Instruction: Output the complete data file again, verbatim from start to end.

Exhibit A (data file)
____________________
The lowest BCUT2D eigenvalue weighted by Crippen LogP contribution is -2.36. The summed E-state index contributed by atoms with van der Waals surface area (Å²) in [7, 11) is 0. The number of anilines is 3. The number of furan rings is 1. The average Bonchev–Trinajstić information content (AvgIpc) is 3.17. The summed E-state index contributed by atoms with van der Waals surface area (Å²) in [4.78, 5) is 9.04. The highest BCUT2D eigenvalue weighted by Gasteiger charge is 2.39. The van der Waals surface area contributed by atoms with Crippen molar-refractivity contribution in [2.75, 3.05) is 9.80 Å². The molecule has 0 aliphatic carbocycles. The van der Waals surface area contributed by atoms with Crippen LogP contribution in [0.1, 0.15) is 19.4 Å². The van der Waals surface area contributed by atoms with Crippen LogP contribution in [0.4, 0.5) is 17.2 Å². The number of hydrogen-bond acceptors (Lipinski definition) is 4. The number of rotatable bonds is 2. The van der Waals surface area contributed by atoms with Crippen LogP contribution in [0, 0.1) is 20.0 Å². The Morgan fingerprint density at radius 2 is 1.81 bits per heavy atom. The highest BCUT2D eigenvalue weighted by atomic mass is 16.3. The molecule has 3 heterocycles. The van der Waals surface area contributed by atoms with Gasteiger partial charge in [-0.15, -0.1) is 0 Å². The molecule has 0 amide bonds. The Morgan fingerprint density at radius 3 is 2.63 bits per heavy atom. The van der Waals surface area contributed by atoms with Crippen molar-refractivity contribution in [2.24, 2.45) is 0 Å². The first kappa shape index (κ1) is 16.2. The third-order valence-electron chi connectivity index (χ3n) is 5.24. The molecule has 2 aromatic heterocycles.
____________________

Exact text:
The lowest BCUT2D eigenvalue weighted by Crippen LogP contribution is -2.36. The summed E-state index contributed by atoms with van der Waals surface area (Å²) in [7, 11) is 0. The number of anilines is 3. The number of furan rings is 1. The average Bonchev–Trinajstić information content (AvgIpc) is 3.17. The summed E-state index contributed by atoms with van der Waals surface area (Å²) in [4.78, 5) is 9.04. The highest BCUT2D eigenvalue weighted by Gasteiger charge is 2.39. The van der Waals surface area contributed by atoms with Crippen molar-refractivity contribution in [2.75, 3.05) is 9.80 Å². The molecule has 0 aliphatic carbocycles. The van der Waals surface area contributed by atoms with Crippen LogP contribution in [0.1, 0.15) is 19.4 Å². The van der Waals surface area contributed by atoms with Crippen LogP contribution in [0.4, 0.5) is 17.2 Å². The number of hydrogen-bond acceptors (Lipinski definition) is 4. The number of rotatable bonds is 2. The van der Waals surface area contributed by atoms with Crippen LogP contribution in [0, 0.1) is 20.0 Å². The Morgan fingerprint density at radius 2 is 1.81 bits per heavy atom. The highest BCUT2D eigenvalue weighted by atomic mass is 16.3. The molecule has 3 heterocycles. The van der Waals surface area contributed by atoms with Gasteiger partial charge in [-0.15, -0.1) is 0 Å². The molecule has 0 amide bonds. The Morgan fingerprint density at radius 3 is 2.63 bits per heavy atom. The van der Waals surface area contributed by atoms with Crippen molar-refractivity contribution in [2.24, 2.45) is 0 Å². The first kappa shape index (κ1) is 16.2. The third-order valence-electron chi connectivity index (χ3n) is 5.24. The molecule has 2 aromatic heterocycles.